Pear shape in neutron deficient Xe isotopes
PhD thesis in experimental nuclear physics
The shape of an atomic nucleus is one of its fundamental properties. It results from a delicate balance between microscopically, macroscopically and symmetry effects. The existence of nuclei with stable deformed shapes was realized early in the history of nuclear physics. The observation of large quadrupole moments led to the suggestion that some nuclei might have spheroidal shapes, which was confirmed by the observation of rotational band structures and since such a shape is symmetric under space inversion, all members of the rotational band will have the same parity. Instead, nuclei that present a reflection-asymmetric shape, as for example octupole, will develop low-lying negative-parity states. The study of the octupole shape is of general interest in nuclear physics because it is related to the topics of parity breaking, dipole moment and reflection asymmetry in nuclear matter. The octupole degree of freedom is used in the description of the alpha clustering in light nuclei, asymmetric fission and cluster emission in heavy compound nuclei.
Systematic studies in theoretical models have shown that almost all even-even nuclei present a dynamic octupole correlation in their ground state with correlation energies of 1.5 MeV at most. Only in very few cases, the contribution of the octupole correlation energy reaches 1 MeV at the mean field level: in the neutron deficient Ra, Rn and 80Zr, in the neutron rich Ba isotopes around A=144 and in the neutron deficient Ba close to 100Sn. The neutron deficient Xe isotopes belong to one of these areas which favor the octupole correlation. Pioneer experimental work in 114Xe have shown an unexpected enhancement of the octupole correlation which cannot be explained by the most advanced theoretical models and suggest a new mechanism inducing large octupole shapes.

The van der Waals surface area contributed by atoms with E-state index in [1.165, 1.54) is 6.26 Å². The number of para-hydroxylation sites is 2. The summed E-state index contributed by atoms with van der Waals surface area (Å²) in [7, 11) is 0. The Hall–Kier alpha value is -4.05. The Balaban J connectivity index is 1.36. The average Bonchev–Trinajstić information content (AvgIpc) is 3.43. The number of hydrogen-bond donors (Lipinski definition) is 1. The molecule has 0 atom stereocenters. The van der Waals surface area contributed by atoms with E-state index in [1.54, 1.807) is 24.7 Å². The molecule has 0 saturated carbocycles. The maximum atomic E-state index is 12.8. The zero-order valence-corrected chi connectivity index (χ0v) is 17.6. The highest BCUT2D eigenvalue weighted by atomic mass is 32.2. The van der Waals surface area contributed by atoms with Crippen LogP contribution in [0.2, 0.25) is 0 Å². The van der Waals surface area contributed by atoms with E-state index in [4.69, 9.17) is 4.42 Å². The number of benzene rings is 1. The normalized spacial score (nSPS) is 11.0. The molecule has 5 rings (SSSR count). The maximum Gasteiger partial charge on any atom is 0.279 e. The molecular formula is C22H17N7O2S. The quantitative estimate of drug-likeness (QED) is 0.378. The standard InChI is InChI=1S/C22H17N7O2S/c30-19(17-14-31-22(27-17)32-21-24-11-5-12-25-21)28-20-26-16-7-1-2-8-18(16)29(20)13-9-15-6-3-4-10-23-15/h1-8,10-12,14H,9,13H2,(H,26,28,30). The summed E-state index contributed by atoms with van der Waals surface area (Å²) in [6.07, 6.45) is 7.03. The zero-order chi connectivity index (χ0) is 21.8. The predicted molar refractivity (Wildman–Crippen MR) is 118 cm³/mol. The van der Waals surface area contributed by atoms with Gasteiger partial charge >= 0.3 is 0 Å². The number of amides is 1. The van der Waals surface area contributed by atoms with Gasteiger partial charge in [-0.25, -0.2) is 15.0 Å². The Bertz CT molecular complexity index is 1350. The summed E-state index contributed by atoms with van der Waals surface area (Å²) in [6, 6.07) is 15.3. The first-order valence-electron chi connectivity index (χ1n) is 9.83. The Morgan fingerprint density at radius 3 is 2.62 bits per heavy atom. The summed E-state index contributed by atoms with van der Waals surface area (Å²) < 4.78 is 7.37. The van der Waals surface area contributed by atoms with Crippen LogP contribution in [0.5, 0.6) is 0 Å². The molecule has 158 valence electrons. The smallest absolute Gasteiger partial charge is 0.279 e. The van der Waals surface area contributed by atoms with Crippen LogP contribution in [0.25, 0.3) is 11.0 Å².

In a recent accepted experiment at the GANIL facility, we will address specific aspects of the collectivity development when approaching the N=Z line in light Xe isotopes by performing a precise lifetime measurement of excited states in 112Xe. Through the lifetime of the 5- state and its branching ratios, we will address the question of the enhancement of the octupole correlation (or pear shape) closer to 100Sn. In addition, the quadrupole degree of freedom will be investigated through the lifetime of the 2+ and 4+ measured for the first time.
The experiment will be performed in 2018 at the GANIL facility as a part of a larger experimental campaign using the advanced AGATA, NEDA and DIAMANT arrays. This large scale experimental setup will be installed in autumn 2017 at GANIL.
The successful candidate will participate in the installation and tests of the setup and will be in charge of the analysis of the experiment.
Expected skills: Master in fundamental nuclear physics; C/C++ programming
Contact : Emmanuel CLEMENT
GANIL, BP 5027, 14 076 Caen cedex 05
Tél. 02 31 45 49 08
Fax : 02 31 45 44 21
e-mail : clement_at_ganil.fr